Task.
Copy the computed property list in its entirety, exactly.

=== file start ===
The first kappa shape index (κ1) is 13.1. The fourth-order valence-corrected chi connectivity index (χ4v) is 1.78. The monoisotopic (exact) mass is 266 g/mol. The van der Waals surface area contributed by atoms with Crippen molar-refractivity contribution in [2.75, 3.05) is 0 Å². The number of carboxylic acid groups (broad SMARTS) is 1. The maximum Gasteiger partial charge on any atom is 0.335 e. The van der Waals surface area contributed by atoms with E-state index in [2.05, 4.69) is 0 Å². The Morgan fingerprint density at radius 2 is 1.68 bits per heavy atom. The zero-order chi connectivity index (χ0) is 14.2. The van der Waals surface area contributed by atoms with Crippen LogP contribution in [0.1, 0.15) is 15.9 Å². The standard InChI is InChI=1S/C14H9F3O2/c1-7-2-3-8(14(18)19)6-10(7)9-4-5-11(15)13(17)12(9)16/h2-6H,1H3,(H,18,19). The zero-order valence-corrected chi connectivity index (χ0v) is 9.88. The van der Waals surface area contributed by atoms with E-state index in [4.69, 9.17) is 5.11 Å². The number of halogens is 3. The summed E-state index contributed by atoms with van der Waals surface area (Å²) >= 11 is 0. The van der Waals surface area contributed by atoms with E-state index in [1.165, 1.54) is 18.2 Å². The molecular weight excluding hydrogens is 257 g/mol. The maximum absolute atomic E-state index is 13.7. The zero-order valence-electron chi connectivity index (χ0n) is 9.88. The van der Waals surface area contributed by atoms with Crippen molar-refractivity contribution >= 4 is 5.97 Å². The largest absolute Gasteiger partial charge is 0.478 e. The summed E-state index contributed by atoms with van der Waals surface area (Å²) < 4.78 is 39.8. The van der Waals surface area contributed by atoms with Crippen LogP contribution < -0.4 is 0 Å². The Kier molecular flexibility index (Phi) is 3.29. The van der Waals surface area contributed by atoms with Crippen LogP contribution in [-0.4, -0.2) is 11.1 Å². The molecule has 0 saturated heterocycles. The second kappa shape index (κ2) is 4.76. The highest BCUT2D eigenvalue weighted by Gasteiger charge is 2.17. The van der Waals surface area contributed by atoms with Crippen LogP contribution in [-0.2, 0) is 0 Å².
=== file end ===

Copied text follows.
The first kappa shape index (κ1) is 13.1. The fourth-order valence-corrected chi connectivity index (χ4v) is 1.78. The monoisotopic (exact) mass is 266 g/mol. The van der Waals surface area contributed by atoms with Crippen molar-refractivity contribution in [2.75, 3.05) is 0 Å². The number of carboxylic acid groups (broad SMARTS) is 1. The maximum Gasteiger partial charge on any atom is 0.335 e. The van der Waals surface area contributed by atoms with E-state index in [2.05, 4.69) is 0 Å². The Morgan fingerprint density at radius 2 is 1.68 bits per heavy atom. The zero-order chi connectivity index (χ0) is 14.2. The van der Waals surface area contributed by atoms with Crippen LogP contribution in [0.1, 0.15) is 15.9 Å². The standard InChI is InChI=1S/C14H9F3O2/c1-7-2-3-8(14(18)19)6-10(7)9-4-5-11(15)13(17)12(9)16/h2-6H,1H3,(H,18,19). The zero-order valence-corrected chi connectivity index (χ0v) is 9.88. The van der Waals surface area contributed by atoms with E-state index in [4.69, 9.17) is 5.11 Å². The number of halogens is 3. The summed E-state index contributed by atoms with van der Waals surface area (Å²) >= 11 is 0. The van der Waals surface area contributed by atoms with E-state index in [1.165, 1.54) is 18.2 Å². The molecular weight excluding hydrogens is 257 g/mol. The maximum absolute atomic E-state index is 13.7. The zero-order valence-electron chi connectivity index (χ0n) is 9.88. The van der Waals surface area contributed by atoms with Crippen molar-refractivity contribution >= 4 is 5.97 Å². The largest absolute Gasteiger partial charge is 0.478 e. The summed E-state index contributed by atoms with van der Waals surface area (Å²) < 4.78 is 39.8. The van der Waals surface area contributed by atoms with Crippen LogP contribution < -0.4 is 0 Å². The Kier molecular flexibility index (Phi) is 3.29. The van der Waals surface area contributed by atoms with Crippen LogP contribution in [-0.4, -0.2) is 11.1 Å². The molecule has 0 saturated heterocycles. The second kappa shape index (κ2) is 4.76. The highest BCUT2D eigenvalue weighted by Gasteiger charge is 2.17. The van der Waals surface area contributed by atoms with Crippen LogP contribution in [-0.2, 0) is 0 Å².